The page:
Coveys of Coturnix coturnix, enemies of the English setter, the grasslands fowl of upland game bird culture, gather in bushy draws in the early November crisp of the Great Plains hunter’s season. The randily domesticated Colinus virginianus is plump and round, ripe for the plucking, and the Callipepla gambelii in its poultrian Sicilian shade is tragically mistaken for some double-ounced partridge.
Quasi-poetic genus and regional jargon aside, the quail is one of the world’s favorite game birds, dwelling in flat, open country in land stretches everywhere. In France, the bird is drawn and usually barded with bacon to combat the common complaint of being too bony. Most quail recipes brown the birds in butter when the skin stays on, but skinned quail are often marinated in butter or oil to keep its meat moist.
Tim Patridge, former food and beverage director for the 1996 Olympic Games, has worn many hats in and around the Atlanta food circuit. He has been a chef at that paragon of soul food cookery, Sylvia’s, a board member of the Southern Foodways Alliance, an executive chef at Callaway Gardens, and the Food Service Director at Morris Brown College. Underneath his impressive list of titles though is a bedrock of inspiration born from the homely environs of his childhood kitchen, where his mother transformed his father’s hunting gains into dishes of idyllic savor. Few chefs have access to such ideal conditions for freshly-prepared, no-travel meat, and Patridge’s recipe brings our imaginations right to Ms. Patridge’s table.
Though quail is popular in Europe (a Far East species is raised on some French farms), the quail has, in its fly-over path above the Great Plains states, been depended upon for feature on tables amid that ocean of grass that is the landscape of the upper Midwest. A typical recipe representing the region’s general treatment of captured quail from the legendary cookbook, Culinaria, will serve to contrast with Chef Patridge’s hand-me-down.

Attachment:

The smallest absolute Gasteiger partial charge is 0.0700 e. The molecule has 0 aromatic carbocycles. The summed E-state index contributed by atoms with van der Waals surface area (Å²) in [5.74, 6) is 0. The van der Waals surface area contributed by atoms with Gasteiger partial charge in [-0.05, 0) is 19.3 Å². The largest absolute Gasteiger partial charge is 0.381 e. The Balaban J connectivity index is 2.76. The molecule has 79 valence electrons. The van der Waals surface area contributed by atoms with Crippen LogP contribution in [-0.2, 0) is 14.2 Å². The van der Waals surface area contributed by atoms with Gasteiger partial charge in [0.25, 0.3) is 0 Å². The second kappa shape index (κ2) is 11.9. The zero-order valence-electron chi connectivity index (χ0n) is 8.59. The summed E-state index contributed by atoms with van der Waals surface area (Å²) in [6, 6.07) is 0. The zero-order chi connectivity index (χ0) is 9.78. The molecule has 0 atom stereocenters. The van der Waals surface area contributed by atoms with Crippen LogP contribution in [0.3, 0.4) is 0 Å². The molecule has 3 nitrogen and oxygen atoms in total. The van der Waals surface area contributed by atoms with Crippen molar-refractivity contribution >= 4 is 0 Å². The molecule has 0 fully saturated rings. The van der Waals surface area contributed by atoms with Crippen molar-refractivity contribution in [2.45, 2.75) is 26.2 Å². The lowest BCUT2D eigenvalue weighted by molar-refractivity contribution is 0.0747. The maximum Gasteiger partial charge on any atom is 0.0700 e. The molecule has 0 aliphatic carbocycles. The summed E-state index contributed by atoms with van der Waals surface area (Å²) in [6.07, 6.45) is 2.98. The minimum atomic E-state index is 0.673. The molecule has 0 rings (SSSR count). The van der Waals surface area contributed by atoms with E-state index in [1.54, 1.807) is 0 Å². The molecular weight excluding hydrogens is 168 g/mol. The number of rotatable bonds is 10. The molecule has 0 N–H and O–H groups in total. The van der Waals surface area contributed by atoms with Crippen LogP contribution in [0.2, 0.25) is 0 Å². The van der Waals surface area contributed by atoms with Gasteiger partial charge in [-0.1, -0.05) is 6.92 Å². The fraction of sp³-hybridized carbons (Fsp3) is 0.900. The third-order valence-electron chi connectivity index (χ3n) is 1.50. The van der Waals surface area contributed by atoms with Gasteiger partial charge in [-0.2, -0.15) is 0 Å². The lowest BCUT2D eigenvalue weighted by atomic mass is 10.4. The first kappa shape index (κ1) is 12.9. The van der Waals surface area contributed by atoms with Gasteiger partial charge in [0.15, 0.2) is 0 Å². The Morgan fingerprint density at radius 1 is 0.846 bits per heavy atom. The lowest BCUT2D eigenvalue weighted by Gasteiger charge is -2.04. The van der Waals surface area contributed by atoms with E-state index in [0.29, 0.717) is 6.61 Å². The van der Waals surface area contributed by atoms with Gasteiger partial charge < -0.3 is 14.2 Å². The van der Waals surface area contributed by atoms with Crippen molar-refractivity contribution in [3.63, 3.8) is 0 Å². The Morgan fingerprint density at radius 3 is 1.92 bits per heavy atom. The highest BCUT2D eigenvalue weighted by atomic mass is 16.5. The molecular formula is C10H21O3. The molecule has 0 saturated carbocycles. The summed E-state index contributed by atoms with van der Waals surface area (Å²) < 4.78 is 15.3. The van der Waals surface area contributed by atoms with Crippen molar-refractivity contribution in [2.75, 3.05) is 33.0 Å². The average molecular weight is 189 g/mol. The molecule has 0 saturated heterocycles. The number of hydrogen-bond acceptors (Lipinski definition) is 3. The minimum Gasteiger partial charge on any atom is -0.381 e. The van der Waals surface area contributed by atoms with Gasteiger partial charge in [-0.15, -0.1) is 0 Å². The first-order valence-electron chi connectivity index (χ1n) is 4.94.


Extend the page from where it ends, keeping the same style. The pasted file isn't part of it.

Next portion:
The most outstanding Southernization Patridge introduces to the quail recipe canon is his dredging the quail in flour after seasoning it with cayenne, salt, and pepper. Quail is never country-fried (until now), and Patridge browns it to the quaility of Southern fried chicken in a cast-iron skillet in lard. The Great Plains recipe simply halves the quail, seasons it, and browns it in butter. Despite the hardy character of the people of the plains, apparently they don’t share the Southern instinct for coronary inducement.
Patridge next sautes onion, bell pepper, and garlic in a lower skillet until softened. The Great Plains cook (perhaps next to some good simmering hominy) drops more butter in his skillet and sautes mushrooms, following them with beef broth and chokeberry jelly, then simmering this ensemble until it’s reduced by half. Patridge, on the other hand, stirs in coffee, chicken stock, and Worcestershire sauce, adds the quail with any accumulated juices back to the skillet, quietly braising it until the sauce is thickened and the meat is tender.
The Great Plains cook adds heavy cream to the chokeberry-mushroom broth (chokeberry being a North Dakota shrub berry related to the American plum) and thickens the sauce before adjusting the seasoning and the suggestion of lemon juice, if desired. The quail is “napped” with the sauce, whereas Patridge’s quail is served hot, a veritable Quail du Cafe per se, atop stone-ground grits, good enough or perfect for either breakfast or dinner.
Just as the chef’s name is often mistaken for the bird’s (there’s only one “r” in Patridge), the quail’s frequent misnomer “partridge” is in fact a completely different species than quail. No matter the spelling or name, preparing the bird along Patridge’s guidelines clues the cook into the world of Mrs. Patridge’s kitchen, and we can trust the veteran chef and Southern Foodways scholar to deliver a recipe authentic of idea and tradition.